Nedbank Limited v Goosen Marketing CC and Another (EL1044/2018) [2019] ZAECELLC 12 (2 April 2019)

/ / 2019, default judgment, News


This case concerns an application for the setting aside of a default judgement granted against the Applicant (the second Defendant in the main Application) in terms of Rule 31(2)(b).  

Summons was issued against the Applicant (Surety) and his Co-Defendant (Principal Debtor) for payment of a sum of R962, 992.64 plus interest and costs of suit.  

As there was no declaration of intention to defend by both Defendants, the Plaintiff was granted default judgment against both Defendants jointly and severally, the one paying the other to be absolved.  

The Second Defendant who was not legally represented and conducted his case in person sought to have the default judgment rescinded for reasons that same was granted based on Particulars of Claim which quoted an identity number different to that of his and that he did not bind himself to an unlimited suretyship.  

The merits of the Application were opposed by the Plaintiff who also raised a number of points in limine. One such point related to the fact that the Application was served a day late and the Second Defendant failed to seek condonation. A second point related to the Notice of Motion not having complied with Form 2(a) and the third point surrounded the fact that part of the Second Defendant’s prayer was that “judgement not be granted against the First and Second Defendants jointly and severally” yet the First Defendant was not given notice of the proceedings.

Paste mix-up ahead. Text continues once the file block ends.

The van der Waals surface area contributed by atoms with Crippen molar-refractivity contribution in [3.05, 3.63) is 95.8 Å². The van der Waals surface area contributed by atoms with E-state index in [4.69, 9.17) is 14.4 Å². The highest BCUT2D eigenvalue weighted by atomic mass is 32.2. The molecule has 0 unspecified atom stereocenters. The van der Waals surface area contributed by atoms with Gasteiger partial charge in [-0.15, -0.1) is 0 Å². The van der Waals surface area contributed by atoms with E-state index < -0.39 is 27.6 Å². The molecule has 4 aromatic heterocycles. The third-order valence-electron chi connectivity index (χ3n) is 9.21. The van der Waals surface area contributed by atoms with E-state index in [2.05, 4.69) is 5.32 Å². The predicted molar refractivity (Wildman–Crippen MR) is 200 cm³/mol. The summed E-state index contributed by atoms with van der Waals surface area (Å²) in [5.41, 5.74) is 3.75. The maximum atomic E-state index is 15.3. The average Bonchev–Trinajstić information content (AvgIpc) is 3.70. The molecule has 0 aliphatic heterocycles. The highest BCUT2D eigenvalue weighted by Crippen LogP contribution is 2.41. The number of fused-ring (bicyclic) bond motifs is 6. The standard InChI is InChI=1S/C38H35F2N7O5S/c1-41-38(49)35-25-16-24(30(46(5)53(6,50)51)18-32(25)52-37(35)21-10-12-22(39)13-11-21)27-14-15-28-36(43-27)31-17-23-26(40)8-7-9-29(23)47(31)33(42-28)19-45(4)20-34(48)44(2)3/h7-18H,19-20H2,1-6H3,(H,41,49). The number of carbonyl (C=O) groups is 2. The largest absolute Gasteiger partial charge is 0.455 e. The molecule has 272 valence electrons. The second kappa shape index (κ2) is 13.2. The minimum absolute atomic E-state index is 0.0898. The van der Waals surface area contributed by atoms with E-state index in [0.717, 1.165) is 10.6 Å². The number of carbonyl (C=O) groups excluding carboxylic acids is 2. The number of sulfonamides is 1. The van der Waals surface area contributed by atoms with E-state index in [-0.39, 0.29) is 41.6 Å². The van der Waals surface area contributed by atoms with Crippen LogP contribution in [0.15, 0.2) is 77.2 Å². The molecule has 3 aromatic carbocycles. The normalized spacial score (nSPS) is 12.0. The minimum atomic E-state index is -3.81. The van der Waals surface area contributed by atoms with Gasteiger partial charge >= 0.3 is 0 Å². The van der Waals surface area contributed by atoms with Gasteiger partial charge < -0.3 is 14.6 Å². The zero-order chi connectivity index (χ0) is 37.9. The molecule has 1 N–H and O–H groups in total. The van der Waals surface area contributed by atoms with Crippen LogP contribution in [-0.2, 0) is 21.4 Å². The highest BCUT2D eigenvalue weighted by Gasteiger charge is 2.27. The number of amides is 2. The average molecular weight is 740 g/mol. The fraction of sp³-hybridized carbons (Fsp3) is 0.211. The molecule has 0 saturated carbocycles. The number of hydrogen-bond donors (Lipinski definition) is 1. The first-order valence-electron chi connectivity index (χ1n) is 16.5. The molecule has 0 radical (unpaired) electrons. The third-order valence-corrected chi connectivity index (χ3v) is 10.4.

The Judge was however of the view that there was substantial compliance with the rules applicable to applications especially since the Second Defendant was not legally qualified and that the Second Defendant claimed to represent the First Defendant (by virtue of being the sole member thereof).  

An Applicant must show the following in order for an application in terms of Rule 31(2)(b), for the rescission, to succeed:  

(1) Absence of wilfulness;
(2) Reasonable explanation for the default;
(3) That the application is bona fide made and not made with the intention to delay the Plaintiff’s claim; and
(4) That the Applicant has a bona fide defence.  

The Judge was unable to find that the Applicant was successful in proving the existence of the first two requirements for reasons that they did not file an appearance to oppose the action and plea timeously and did not attempt to explain the default in the affidavit.  

In regard to whether the Applicant had a bona fide defence, the Second Defendant did not deny his capacity as surety and co-principal debtor for monies due by the First Defendant to the Plaintiff but rather suggested that the said suretyship was not unlimited and that no judgment was granted against his identity number. The Judge failed to understand this reasoning


It was held that judgment was sought and granted against both Defendants and not against an identity number. As such, the defence was regarded as unconvincing, not good in law and thus did not amount to a bona fide defence. The Application was therefore dismissed with costs as the Applicant did not make out a case for the rescission of a judgment granted against him jointly and severally with the First Defendant in the main action.


In order to rescind a default judgment granted against him, it is crucial that an Applicant prove a bona fide defence together with a reasonable explanation for such default

Written by Jayna Hira and  Jenna Bentel

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